Journal of neuroscience methods 03/2010; · 2.30 Impact Factor
[show abstract][hide abstract] ABSTRACT: Mammalian cell culture platforms often require biomolecular modification to enhance cell adhesion and proliferation, Often, these modifications are performed using self-assembled monolayers or whole protein coatings, Such its collagen. These protocols are inherently useful but generally suffer from repeatability. Undesirable conditions during self-assembly can lead to complications in the surface presentation of the biological ligands. Whole proteins are often unstable and derived from animal sources, making them less attractive for tissue engineering applications. As the biological effect of the material often depends strongly on the concentration of the integrated ligand(s), any complication due to synthesis or stability can lead to unexpected biological results. In this research, we expand upon previous work in peptide-silane modifications to sol-gel derived silica matrixes, demonstrating that the surface density of the peptide can be calibrated by simply modifying the starting liquid precursor concentration. The potential for calibration of peptide surface presentation allows for well-defined cell culture platforms that have the potential to mimic natural proteins in a stable, repeatable manner.
[show abstract][hide abstract] ABSTRACT: Approximately 30% of individuals with epilepsy have refractory seizures that cannot be controlled by current pharmacological treatment measures. For such patients, responsive neurostimulation prior to a seizure may lead to greater efficacy when compared with current treatments. In this paper, we present a real-time adaptive Wiener prediction algorithm implemented on a digital signal processor to be used with local field potential (LFP) recordings. The hardware implementation of the algorithm enables it to be a miniaturized portable system that could be used in a hand-held device. The adaptive nature of the algorithm allows the seizure data to be compared with baseline data occurring in the recent past rather than a preset value. This enhances the sensitivity of the algorithm by accounting for the time-varying dynamics of baseline, inter-ictal and ictal activity. The Wiener algorithm was compared to two statistical-based naïve prediction algorithms. ROC curves, area over ROC curves, predictive power, and time under false positives are computed to characterize the algorithm. Testing of the algorithm via offline Matlab analysis on kainate-treated rats results in prediction of seizures about 27 s before clinical onset, with 94% sensitivity and a false positive rate of 0.009 min(-1). When implemented on a real-time TI C6713 signal processor, the algorithm predicts seizures about 6.7s before their clinical onset, with 92% sensitivity and a false positive rate of 0.08 min(-1). These results compare favorably with those obtained in similar studies in terms of sensitivity and false positive rate.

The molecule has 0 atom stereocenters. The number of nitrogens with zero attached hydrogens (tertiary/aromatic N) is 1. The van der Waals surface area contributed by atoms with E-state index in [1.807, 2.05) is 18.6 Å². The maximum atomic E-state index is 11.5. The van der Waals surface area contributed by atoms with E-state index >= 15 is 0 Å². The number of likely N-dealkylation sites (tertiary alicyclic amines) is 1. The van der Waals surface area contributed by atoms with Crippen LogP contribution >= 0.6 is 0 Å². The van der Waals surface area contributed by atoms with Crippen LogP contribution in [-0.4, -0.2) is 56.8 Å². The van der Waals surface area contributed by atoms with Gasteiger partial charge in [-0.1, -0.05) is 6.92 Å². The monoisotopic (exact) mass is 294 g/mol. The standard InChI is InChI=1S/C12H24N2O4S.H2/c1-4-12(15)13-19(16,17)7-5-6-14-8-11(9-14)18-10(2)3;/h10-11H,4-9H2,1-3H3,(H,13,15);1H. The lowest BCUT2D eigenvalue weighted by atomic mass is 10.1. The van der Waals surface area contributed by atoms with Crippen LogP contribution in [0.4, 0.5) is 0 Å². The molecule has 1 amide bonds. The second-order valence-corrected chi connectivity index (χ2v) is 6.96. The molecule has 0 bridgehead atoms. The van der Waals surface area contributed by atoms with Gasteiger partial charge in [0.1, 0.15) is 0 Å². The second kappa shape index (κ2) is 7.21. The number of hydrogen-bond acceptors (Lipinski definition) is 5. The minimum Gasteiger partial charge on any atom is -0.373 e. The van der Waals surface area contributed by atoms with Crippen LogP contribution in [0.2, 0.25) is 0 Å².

Computers in biology and medicine 12/2009; 40(1):97-108. · 1.27 Impact Factor
[show abstract][hide abstract] ABSTRACT: Quaternized copolymers of 4-vinylpyridine and poly(ethylene glycol) methyl ether methacrylate are known to have antibacterial properties and have displayed biocompatibility in red blood cell hemolysis assays. The results from hemolysis assays have shown substantial promise, but the technique is rudimentary and only a first step toward the determination of biocompatibility. The present paper further explores the biocompatibility of these copolymers through comprehensive cell viability assays performed on Caco-2 human epithelial cells cultivated in vitro. We have shown that these copolymers are biocompatible at concentrations above their minimum bactericidal concentrations, leading to selectivity values that compare well with other microbicidal products.
[show abstract][hide abstract] ABSTRACT: Chronic recording electrodes are a vital tool for brain research and neural prostheses. Despite decades of advances in recording technology, probe structures and implantation methods have changed little over time. Then as now, compressive insertion methods require probes to be constructed from hard, stiff materials, such as silicon, and contain a large diameter shank to penetrate the brain, particularly for deeper structures. The chronic presence of these probes results in an electrically isolating glial scar, degrading signal quality over time. This work demonstrates a new magnetic tension-based insertion mechanism that allows for the use of soft, flexible, and thinner probe materials, overcoming the materials limitations of modern electrodes. Probes are constructed from a sharp magnetic tip attached to a flexible tether. A pulsed magnetic field is generated in a coil surrounding a glass pipette containing the electrode. The applied field pulls the electrode tip forward, accelerating the probe into the neural tissue with a penetration depth that is calibrated against the charge voltage. Mathematical modeling and agar gel insertion testing demonstrate that the electrode can be implanted to a predictable depth given system specific parameters. Trial rodent implantations resulted in discernible single-unit activity on one of the probes. The current prototype demonstrates the feasibility of a tension based, magnetically driven implantation system and opens the door to a wide variety of new minimally invasive probe materials and configurations.